The Turkish Bath is a must-do while you’re visiting Turkey.
Also known as a hammam the Turkish bath is a tradition dating back to the Ottoman Empire— and it’s believed that they adopted it from Roman Baths.
Back then there weren’t washing facilities in the home. Cleanliness was a major pillar in the Islamic religion, so the Hammam became a ritual to clean oneself both physically and spiritually.
Today the traditional Turkish Bath is still in effect but it is seen more as a spa-like experience. It’s sure to leave you feeling rested and rejuvenated plus your skin will be as soft as a newborn.
If you’re headed to Istanbul make sure to checkout the best Hammam’s in Istanbul.
Before You Go…
If you’ve never been to a Turkish Bath it can seem intimidating from the outside. I will break down exactly what you can expect inside the Hammam so you can go in feeling at ease.
Before we get into the nitty-gritty, you should note that for most Turkish Baths you’ll need a reservation. Most Hammams have specific hours for men and women, so if you want to go with someone of the opposite gender, you’ll need to find a co-ed Turkish bath. You will always be washed by someone of the same sex.
Now let’s get into it.
The Hammam Set Up
The set-up of a Turkish Bath can vary a little depending on how fancy it is, but in general, it’s split into three sections: The changing cabins, The Hammam, and the resting area.
Upon arrival, you will be greeted by the attendant and given a traditional cotton towel, called the peshtemal, and waterproof slippers. You’ll be guided to either a personal or group changing cabin. You’ll either be able to lock your belongings in the private room or if it’s a group changing cabin there will be lockers.
Once you’ve changed into your towel and slippers you’ll be guided into the Hammam where you will have the traditional Ham experience
Inside The Turkish Hammam
Inside the bath, you’ll find that there’s one main circular room with a large marble platform in the middle and washing basins around the perimeter. The room is typically domed with natural light pouring through the skylights.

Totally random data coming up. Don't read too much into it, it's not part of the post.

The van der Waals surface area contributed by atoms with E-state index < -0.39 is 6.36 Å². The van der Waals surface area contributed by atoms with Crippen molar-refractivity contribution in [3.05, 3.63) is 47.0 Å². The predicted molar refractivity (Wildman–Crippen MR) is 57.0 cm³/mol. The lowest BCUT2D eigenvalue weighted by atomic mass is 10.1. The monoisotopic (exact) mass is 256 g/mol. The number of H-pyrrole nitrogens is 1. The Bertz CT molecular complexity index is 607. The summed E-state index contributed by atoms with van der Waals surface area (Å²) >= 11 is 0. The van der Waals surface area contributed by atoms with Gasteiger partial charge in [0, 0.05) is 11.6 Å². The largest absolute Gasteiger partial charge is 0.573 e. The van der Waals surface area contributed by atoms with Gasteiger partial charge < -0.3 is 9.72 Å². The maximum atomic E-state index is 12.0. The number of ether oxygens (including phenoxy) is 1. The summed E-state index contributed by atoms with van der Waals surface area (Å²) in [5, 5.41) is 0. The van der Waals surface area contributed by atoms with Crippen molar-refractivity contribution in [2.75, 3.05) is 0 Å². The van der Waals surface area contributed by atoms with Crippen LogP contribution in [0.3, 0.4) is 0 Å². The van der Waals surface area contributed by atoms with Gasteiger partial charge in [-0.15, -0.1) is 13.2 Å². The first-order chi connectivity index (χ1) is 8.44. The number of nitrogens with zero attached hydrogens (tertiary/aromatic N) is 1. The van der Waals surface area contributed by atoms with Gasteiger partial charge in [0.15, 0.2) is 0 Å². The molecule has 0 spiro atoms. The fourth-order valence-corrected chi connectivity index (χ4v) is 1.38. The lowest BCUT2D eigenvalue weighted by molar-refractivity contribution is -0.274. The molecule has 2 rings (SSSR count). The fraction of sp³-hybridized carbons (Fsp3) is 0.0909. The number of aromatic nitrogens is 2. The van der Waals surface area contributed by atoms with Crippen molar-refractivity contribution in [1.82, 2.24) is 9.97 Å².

There may be some additional smaller washing rooms that offer more privacy or a dry sauna attached depending on the Hammam.
The Traditional Hammam Experience
While Hammam’s today offers an array of services, the most popular is the traditional Hammam experience that lasts for around 90 minutes and is broken down into 3 sections: Washing, Scrubbing, and a Bubble Wash.
Washing (and Warming)
You’ll either be guided to wash yourself at the basins or one of the natir which means attendant, will wash you by pouring warm water over your body.
After washing you can lay on the heated marble platform for 30 minutes to let your muscles relax and soften your skin.
When the 30 minutes are up the natir will come and take you to either a washing basin or a private room in the case of a co-ed bath. They will then use an exfoliator mitten to scrub your entire body— I promised you’ll be shocked at the amount of dead skins that will come off of your body.
After the scrubbing is complete, the bubble wash begins directly. The natir takes a special cloth, dips it in soapy water, and waves the cloth in the air, you’ll see it fill with bubbles in a way that seems like magic.
Then she’ll squeeze the bubbles from the cloth onto your body. She’ll repeat this a few times before starting to massage the bubbles into your body. Your whole body will be washed with the bubbles.
After all the bubbles have been washed away, you’ll be guided to a dry room to cool down. Your natir will drape a towel over you which is your cue that the bath is over and it’s time to relax.
You’ll be directed to the relaxation area that typically has day beds for lounging, complimentary Turkish Tea, and a traditional soda-like drink called Sorbet.
You can lounge for as long as you’d like, soaking in all of what you just experienced. If you have any additional services booked like massage or a facial they will come to get you from this area.
Ending Your Hammam Experience
Whenever you feel like you’ve rested enough you can head back to your changing cabin to get dressed. Some Hammams let you keep the towel, scrubbing glove, and sandals, others will have a place for you to leave them.
If you paid upon arrival, you’re free to leave. If not, then you’ll pay and be on your way. You can usually leave a tip for your attendant at the front desk, 10% is considered good practice if you feel like your service was satisfactory — but it’s not mandatory.